NEW YORK — Gwen Carr and Constance Malcolm walked slowly toward the podium, about to speak of the tragedies that brought them together yet again. But when their eyes met the cameras, their blank expressions said it all.
They are mothers of men killed by the police. They have dedicated themselves to reform what they describe as a system that will not provide justice for their sons.
At a press conference Wednesday outside the headquarters of the largest police department in the country, both women expressed outrage over the New York Police Department continuing to give raises to officers involved in their children’s killings.
The officer in question, Daniel Pantaleo, applied a chokehold while arresting Carr’s son, Eric Garner, in 2014. Garner was unarmed and nonviolent, and his repeated cries that he could not breathe were captured on the now infamous video, sparking protests here and nationwide.
Although a medical examiner ruled Garner’s death a homicide, a grand jury declined to indict Pantaleo — or any of the other NYPD officers involved in Garner’s death. A federal civil rights investigation into Garner’s death remains ongoing.
The NYPD stripped Pantaleo of his badge and gun and demoted him to a desk job. On Monday, however, Politico reported that Pantaleo made nearly $120,000 this fiscal year after receiving overtime pay and “unspecified pay,” which could be retroactive pay or bonuses.
In July, Ramsey Orta, the man who shot the video of Garner’s killing by the police, agreed to a plea deal to serve four years for a mix of weapons and drug charges. Orta has said that he has been the target of a harassment campaign by the NYPD after the notoriety his video earned.
The NYPD did not respond to a request to comment in time for the deadline of this story.
Standing in front of the NYPD headquarters at One Police Plaza Wednesday, Carr said that the people who are sworn to uphold the law should be judged and governed by that same law.
“I don’t care whether you wear blue jeans, a blue suit or a blue uniform,” Carr said. “You are supposed to protect and serve, and when you don’t do that, you should pay for the crime that you’ve done.”
Rep. Hakeem Jeffries, D-New York, criticized what he characterized as the continued preferential treatment of police officers involved in killings of unarmed black men, citing the approximate $40,000 sum of Pantaleo’s extra pay.
“That type of treatment should shock the conscience of every decent New Yorker,” he said. “It is unreasonable. It is unacceptable. It is unconscionable.”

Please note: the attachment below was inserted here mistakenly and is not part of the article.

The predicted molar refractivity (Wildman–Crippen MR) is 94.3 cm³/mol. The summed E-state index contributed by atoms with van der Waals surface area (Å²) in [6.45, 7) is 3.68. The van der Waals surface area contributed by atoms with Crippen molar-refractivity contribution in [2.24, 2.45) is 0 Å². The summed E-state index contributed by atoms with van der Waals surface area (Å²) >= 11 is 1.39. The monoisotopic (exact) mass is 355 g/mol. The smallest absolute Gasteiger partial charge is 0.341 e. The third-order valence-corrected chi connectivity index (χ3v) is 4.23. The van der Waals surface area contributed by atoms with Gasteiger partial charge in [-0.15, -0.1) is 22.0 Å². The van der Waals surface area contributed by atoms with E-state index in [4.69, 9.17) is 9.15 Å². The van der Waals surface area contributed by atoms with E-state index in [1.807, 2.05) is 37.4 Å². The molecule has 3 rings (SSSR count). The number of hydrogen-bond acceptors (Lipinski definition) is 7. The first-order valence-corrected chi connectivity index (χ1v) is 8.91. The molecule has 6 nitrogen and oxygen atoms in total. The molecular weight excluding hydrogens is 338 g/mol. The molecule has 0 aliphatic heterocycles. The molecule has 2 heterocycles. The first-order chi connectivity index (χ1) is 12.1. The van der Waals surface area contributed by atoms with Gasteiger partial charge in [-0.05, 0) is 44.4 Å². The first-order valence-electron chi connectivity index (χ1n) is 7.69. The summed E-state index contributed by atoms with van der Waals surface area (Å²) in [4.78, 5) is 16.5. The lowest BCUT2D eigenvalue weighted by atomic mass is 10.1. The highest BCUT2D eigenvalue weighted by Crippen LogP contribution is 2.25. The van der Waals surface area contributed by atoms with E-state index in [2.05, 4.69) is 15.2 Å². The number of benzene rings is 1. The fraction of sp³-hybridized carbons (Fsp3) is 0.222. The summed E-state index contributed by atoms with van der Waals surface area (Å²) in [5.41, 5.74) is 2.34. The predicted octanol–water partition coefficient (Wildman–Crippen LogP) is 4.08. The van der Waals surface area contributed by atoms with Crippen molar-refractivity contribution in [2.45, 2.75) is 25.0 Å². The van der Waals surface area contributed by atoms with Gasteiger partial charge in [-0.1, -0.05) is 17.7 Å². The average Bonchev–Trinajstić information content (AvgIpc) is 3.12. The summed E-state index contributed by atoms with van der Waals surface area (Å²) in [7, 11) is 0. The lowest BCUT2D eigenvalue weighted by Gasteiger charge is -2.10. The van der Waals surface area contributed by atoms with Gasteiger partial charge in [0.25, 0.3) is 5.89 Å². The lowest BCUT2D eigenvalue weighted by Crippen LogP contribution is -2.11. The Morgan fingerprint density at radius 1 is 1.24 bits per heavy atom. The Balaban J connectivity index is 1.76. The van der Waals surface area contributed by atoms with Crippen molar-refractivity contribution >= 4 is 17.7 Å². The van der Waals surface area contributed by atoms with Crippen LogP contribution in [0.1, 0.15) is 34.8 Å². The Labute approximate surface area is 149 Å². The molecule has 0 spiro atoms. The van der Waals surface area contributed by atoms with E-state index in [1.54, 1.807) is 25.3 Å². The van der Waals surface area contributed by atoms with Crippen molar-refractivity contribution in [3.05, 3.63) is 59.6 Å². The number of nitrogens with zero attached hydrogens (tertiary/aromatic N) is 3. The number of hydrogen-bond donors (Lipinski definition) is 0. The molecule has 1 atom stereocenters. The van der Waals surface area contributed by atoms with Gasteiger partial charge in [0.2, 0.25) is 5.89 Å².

This will tarnish the reputation of departing police commissioner Bill Bratton and must be remedied immediately by incoming commissioner James O’Neill, Jeffries said. O’Neill, who takes over Friday, has already announced an internal investigation into how the NYPD pays overtime to officers facing disciplinary action.
Kirsten John Foy, the northeast regional director of the civil rights organization National Action Network, said this may be the last chance for accountability in Garner’s case. Garner would have turned 46 today.
“We want to make sure they understand that we haven’t forgotten where the buck stops,” Foy said. “This is the case that the Justice Department really has to show improvement on.”
Malcolm’s son Ramarley Graham was shot in the bathroom of Malcolm’s Bronx home by NYPD officer Richard Haste. More than four years later, Haste has been given desk duty and subsequent overtime pay increases, Malcolm said.
“My son has been dead for 4½ years, and still no answer,” she said. “Richard Haste made over $31,000 in pay raise. If that’s not crazy I don’t know what is. I don’t even know what to say, it’s just so frustrat[ing]. It’s like every time you think you’re going forward you just get knocked off your feet again and go right back to where you started from.”
Malcolm then turned her frustration toward New York City Mayor Bill de Blasio. She has pleaded with the mayor’s office to release the findings of the departmental review of Haste’s actions. Under state law, records of such investigations must remain confidential, and de Blasio has stood by that law.
“The government isn’t doing nothing, the lawmakers are not doing anything, the court is not doing anything,” said a visibly exasperated Malcolm. “They keep letting these officers go. Why? Why? Why are you protecting these officers?”